Invariably, whenever I get into a discussion with someone who has some basic handle on what it is I do for a living (and if they can say this, they’re ahead of 99 percent of the general populace … including me), the topic turns to my website and how many errors it has and how ugly it is and how awful in general it is, the implication being, I’m involved in a complete train wreck.
I usually try not to laugh, and most of the time, I’m even successful.
The truth is, grimy works. Sure, people want quality. They also want things cheap (or free), and they want lots and lots of it. Sometimes, it becomes an excercise in impossibility to get all of those things accomplished. And so guess what hits the scrap heap? It sure as hell isn’t the price point or the quantity (because those are the basics of the business model).
This is the reality of the news business on the Internet. I’d go so far as to suggest it’s the future of the news business in any medium, period. But regardless, it implies a simple, basic truth: Messy works.
For this reason, above most others, I have few qualms with sending out Eyeblack Odyssey as is and letting the market decide what it wants to think about it.
Of course, I wanted to get it right. I edited the thing to an obscene degree (this is not as much fun as it sounds, and it sounds about as fun as being a KU football fan), and I worry constantly about someone coming up to me and saying, “You know that part in the book you got hideously wrong?” and me breaking out in a cold sweat. But on the other hand, you’ve got to call the thing done at some point, errors and all.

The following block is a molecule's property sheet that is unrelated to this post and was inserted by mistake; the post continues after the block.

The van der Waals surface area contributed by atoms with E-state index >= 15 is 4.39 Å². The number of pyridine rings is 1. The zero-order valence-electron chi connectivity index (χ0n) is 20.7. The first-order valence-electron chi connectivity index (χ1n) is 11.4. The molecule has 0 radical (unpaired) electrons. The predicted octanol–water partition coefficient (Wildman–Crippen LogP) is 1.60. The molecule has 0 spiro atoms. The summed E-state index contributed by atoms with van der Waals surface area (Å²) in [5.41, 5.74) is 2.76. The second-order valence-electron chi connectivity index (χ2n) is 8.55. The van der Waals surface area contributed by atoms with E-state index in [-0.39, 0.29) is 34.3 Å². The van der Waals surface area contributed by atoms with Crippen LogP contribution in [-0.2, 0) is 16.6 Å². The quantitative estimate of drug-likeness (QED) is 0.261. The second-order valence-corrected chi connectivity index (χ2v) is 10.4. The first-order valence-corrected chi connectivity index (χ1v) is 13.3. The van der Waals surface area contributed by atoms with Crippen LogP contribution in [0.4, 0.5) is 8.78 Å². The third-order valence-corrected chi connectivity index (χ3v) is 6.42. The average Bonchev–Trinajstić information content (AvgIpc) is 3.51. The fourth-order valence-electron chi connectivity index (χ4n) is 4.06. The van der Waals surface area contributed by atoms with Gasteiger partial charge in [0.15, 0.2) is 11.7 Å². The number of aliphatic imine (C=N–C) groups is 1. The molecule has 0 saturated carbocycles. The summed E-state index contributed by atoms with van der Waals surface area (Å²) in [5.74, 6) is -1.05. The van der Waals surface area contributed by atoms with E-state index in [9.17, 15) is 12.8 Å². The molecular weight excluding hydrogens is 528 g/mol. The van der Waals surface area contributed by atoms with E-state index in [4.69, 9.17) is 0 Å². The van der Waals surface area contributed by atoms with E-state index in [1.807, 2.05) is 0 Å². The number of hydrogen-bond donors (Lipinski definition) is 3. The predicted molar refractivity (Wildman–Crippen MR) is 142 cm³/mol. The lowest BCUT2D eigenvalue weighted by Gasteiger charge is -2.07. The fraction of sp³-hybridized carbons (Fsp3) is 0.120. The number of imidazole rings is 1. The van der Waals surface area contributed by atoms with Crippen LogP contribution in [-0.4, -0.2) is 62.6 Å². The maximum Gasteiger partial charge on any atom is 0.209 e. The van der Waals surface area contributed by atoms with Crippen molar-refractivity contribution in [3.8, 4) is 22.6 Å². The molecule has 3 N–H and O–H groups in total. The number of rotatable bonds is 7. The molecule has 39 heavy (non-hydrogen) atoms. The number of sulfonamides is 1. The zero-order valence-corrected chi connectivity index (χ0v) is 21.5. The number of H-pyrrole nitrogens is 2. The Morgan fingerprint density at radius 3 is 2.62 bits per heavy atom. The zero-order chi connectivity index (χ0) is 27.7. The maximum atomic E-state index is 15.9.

On some level, this works for me beautifully. For most of my adult life, I’ve been a bit sloppy in my approach to any work, and it’s just the kind of thing fits. When I was young, I would spend long periods of time working on all of my assignments in school, so much so that I ended up with more homework than anyone else.
This sucked. I figured out that it sucked, so I stopped seeking perfection. Lesson learned. Nice and tidy (except when it’s messy … um, yeah).
So I like the idea of my book being flawed. I embrace it. I still worry I got something so fundamentally wrong that it will brand me as an even bigger dork than I already know that I am, but this fear is reserved for the big stuff. The spelling errors? Some of the other basic editing? Meh.
You’ve gotta let it ride if you’re ever gonna get anywhere.
I’m letting it ride, and I hope you enjoy.